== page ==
Deconstruction
I am the first person to defend the need for some structure in our degree requirements. There are two ways this occurs. The first is the timing of the courses. Sometimes you simply must take "A" before you take "B." The second is the selection of courses. Presumably, we have a better understanding than students of the foundational skills and tools that are required for them to be successful. However, if we really put all of our "requirements" to the test, we might find there is more room for flexibility than we imagine—both in terms of topics and timing. I fear that much of our rigidity is based on tradition, turf, or even—sadly—ease of advising rather than true necessity. These structural tradeoffs will become even more significant as we expand learning pedagogies and contemplate competency-based versus credit-hour accountability measures.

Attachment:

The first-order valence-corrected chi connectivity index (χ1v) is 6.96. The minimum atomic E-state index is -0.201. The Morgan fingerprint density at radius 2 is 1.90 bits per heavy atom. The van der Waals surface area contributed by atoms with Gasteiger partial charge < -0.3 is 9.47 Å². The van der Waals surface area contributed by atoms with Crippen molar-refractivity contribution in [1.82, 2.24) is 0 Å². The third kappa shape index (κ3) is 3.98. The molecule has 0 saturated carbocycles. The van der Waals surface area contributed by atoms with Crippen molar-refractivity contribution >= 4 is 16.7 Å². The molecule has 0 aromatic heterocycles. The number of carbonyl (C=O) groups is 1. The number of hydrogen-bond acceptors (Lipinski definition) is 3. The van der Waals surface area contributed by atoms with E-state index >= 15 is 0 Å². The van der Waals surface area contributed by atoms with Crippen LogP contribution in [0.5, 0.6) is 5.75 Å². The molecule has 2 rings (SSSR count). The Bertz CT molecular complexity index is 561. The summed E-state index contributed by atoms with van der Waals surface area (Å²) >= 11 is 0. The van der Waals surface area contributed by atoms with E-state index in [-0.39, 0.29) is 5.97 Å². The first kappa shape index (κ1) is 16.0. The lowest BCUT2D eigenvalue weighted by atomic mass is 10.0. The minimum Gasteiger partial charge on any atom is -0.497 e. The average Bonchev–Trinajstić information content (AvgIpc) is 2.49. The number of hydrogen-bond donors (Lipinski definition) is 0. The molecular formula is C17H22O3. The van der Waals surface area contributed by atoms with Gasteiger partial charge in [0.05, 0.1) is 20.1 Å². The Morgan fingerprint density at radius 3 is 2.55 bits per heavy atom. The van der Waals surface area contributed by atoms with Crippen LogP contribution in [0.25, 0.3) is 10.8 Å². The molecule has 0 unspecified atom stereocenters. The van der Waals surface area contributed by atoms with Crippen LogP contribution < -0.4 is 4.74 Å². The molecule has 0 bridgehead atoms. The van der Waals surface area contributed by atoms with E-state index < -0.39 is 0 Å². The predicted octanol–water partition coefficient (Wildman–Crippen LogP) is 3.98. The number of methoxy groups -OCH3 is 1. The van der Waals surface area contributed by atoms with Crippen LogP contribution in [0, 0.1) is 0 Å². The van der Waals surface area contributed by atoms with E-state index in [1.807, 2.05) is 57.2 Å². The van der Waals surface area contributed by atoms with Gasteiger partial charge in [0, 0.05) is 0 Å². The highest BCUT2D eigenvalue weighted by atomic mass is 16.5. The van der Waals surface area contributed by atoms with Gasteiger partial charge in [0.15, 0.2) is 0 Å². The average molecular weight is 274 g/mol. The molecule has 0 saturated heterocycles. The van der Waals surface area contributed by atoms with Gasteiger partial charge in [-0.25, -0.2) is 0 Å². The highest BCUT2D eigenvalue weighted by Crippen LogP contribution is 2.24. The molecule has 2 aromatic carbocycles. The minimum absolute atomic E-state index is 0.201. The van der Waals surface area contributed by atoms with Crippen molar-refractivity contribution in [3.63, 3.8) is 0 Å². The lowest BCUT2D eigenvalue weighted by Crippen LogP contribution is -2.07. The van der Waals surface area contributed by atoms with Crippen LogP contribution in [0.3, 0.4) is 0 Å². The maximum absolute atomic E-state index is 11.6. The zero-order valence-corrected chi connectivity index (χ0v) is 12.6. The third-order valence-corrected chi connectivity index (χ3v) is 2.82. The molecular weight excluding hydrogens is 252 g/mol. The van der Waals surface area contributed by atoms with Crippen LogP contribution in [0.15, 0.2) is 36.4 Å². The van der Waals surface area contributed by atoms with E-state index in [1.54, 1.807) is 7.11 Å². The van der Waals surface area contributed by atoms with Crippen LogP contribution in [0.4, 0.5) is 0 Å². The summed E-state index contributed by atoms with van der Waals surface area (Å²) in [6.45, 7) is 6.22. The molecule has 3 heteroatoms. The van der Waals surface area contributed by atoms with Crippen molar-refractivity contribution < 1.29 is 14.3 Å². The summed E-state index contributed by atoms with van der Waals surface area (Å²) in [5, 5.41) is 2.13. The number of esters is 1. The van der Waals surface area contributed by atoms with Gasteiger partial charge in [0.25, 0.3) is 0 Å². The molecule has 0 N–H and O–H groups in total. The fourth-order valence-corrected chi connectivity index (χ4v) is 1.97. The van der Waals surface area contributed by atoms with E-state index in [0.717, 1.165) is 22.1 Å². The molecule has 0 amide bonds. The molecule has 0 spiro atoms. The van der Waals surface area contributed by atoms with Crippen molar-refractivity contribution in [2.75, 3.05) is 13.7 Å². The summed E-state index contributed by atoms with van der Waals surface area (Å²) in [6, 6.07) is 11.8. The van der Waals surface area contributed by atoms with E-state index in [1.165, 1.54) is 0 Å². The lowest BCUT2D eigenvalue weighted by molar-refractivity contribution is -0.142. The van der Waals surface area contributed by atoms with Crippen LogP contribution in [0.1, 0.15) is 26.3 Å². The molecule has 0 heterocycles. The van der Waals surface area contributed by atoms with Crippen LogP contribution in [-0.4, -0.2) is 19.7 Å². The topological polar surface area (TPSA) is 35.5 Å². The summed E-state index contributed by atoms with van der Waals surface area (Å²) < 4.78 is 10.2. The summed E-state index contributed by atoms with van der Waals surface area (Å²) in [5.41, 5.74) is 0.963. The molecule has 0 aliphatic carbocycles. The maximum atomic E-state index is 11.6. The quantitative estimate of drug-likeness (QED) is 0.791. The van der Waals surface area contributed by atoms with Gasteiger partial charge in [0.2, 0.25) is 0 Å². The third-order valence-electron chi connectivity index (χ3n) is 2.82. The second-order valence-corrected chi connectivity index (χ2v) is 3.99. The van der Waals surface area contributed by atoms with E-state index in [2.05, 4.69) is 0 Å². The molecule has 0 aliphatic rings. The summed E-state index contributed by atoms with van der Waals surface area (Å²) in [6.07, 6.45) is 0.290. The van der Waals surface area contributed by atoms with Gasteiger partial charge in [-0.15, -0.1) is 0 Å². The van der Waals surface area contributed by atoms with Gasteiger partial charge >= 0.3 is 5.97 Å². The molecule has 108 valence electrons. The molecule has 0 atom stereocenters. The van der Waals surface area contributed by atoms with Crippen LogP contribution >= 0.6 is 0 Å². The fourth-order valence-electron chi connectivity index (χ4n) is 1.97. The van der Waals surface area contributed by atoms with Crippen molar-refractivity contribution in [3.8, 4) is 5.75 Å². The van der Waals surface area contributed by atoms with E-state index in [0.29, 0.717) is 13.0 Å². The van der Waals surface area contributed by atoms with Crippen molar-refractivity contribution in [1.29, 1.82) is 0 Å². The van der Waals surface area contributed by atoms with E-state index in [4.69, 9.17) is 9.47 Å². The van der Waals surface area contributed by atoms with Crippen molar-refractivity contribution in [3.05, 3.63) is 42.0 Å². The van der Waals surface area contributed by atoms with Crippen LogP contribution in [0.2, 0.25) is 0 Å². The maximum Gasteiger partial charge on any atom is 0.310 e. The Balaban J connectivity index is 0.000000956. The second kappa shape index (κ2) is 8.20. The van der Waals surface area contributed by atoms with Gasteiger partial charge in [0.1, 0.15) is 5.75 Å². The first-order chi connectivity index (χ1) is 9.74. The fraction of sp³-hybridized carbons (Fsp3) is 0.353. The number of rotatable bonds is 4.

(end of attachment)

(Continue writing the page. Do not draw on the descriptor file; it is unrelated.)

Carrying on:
I could go on with the possibilities. My assumption is that, over time, even the playlist metaphor will become inadequate in the evolution of higher education and business preparation. I offer it not as "the" answer or even "an" answer to the challenges that beset us. But, I do believe now is the time to challenge assumptions and to be more creative in trying on different models and metaphors that might provide improved relevance, and even better learning, in a changing world. I do know this; our students are already charting their own learning experiences even as industry is asking us for new solutions. We can choose whether we want to change with them or not.


Sarah Fisher Gardial, Dean
Henry B. Tippie College of Business, The University of Iowa